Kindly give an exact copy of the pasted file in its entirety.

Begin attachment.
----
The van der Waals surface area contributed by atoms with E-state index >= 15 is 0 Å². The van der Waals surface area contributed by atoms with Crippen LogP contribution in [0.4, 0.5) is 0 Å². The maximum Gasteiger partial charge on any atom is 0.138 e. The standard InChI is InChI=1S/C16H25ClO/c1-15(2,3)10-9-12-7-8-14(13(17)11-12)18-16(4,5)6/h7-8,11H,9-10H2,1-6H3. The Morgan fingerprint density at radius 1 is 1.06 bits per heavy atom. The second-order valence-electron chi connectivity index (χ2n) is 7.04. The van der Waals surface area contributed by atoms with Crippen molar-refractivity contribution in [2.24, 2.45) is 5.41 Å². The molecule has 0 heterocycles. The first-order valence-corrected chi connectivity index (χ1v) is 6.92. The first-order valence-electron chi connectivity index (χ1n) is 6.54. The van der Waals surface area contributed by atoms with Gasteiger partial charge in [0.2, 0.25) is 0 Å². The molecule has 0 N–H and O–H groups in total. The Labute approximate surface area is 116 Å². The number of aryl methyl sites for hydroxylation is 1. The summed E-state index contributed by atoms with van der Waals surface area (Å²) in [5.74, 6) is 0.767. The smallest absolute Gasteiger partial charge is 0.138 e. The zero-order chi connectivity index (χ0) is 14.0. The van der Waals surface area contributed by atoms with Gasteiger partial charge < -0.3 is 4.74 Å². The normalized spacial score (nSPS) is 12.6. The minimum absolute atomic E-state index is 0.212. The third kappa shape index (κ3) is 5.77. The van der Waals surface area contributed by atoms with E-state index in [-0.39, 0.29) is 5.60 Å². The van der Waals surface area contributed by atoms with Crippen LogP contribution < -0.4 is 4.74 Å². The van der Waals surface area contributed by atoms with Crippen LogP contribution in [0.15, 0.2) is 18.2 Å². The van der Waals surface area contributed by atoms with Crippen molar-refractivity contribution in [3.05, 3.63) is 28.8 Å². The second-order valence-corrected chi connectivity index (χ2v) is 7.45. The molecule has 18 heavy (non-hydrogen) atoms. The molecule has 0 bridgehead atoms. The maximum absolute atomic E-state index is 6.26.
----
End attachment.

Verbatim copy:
The van der Waals surface area contributed by atoms with E-state index >= 15 is 0 Å². The van der Waals surface area contributed by atoms with Crippen LogP contribution in [0.4, 0.5) is 0 Å². The maximum Gasteiger partial charge on any atom is 0.138 e. The standard InChI is InChI=1S/C16H25ClO/c1-15(2,3)10-9-12-7-8-14(13(17)11-12)18-16(4,5)6/h7-8,11H,9-10H2,1-6H3. The Morgan fingerprint density at radius 1 is 1.06 bits per heavy atom. The second-order valence-electron chi connectivity index (χ2n) is 7.04. The van der Waals surface area contributed by atoms with Crippen molar-refractivity contribution in [2.24, 2.45) is 5.41 Å². The molecule has 0 heterocycles. The first-order valence-corrected chi connectivity index (χ1v) is 6.92. The first-order valence-electron chi connectivity index (χ1n) is 6.54. The van der Waals surface area contributed by atoms with Gasteiger partial charge in [0.2, 0.25) is 0 Å². The molecule has 0 N–H and O–H groups in total. The Labute approximate surface area is 116 Å². The number of aryl methyl sites for hydroxylation is 1. The summed E-state index contributed by atoms with van der Waals surface area (Å²) in [5.74, 6) is 0.767. The smallest absolute Gasteiger partial charge is 0.138 e. The zero-order chi connectivity index (χ0) is 14.0. The van der Waals surface area contributed by atoms with Gasteiger partial charge < -0.3 is 4.74 Å². The normalized spacial score (nSPS) is 12.6. The minimum absolute atomic E-state index is 0.212. The third kappa shape index (κ3) is 5.77. The van der Waals surface area contributed by atoms with E-state index in [-0.39, 0.29) is 5.60 Å². The van der Waals surface area contributed by atoms with Crippen LogP contribution < -0.4 is 4.74 Å². The van der Waals surface area contributed by atoms with Crippen LogP contribution in [0.15, 0.2) is 18.2 Å². The van der Waals surface area contributed by atoms with Crippen molar-refractivity contribution in [3.05, 3.63) is 28.8 Å². The second-order valence-corrected chi connectivity index (χ2v) is 7.45. The molecule has 18 heavy (non-hydrogen) atoms. The molecule has 0 bridgehead atoms. The maximum absolute atomic E-state index is 6.26.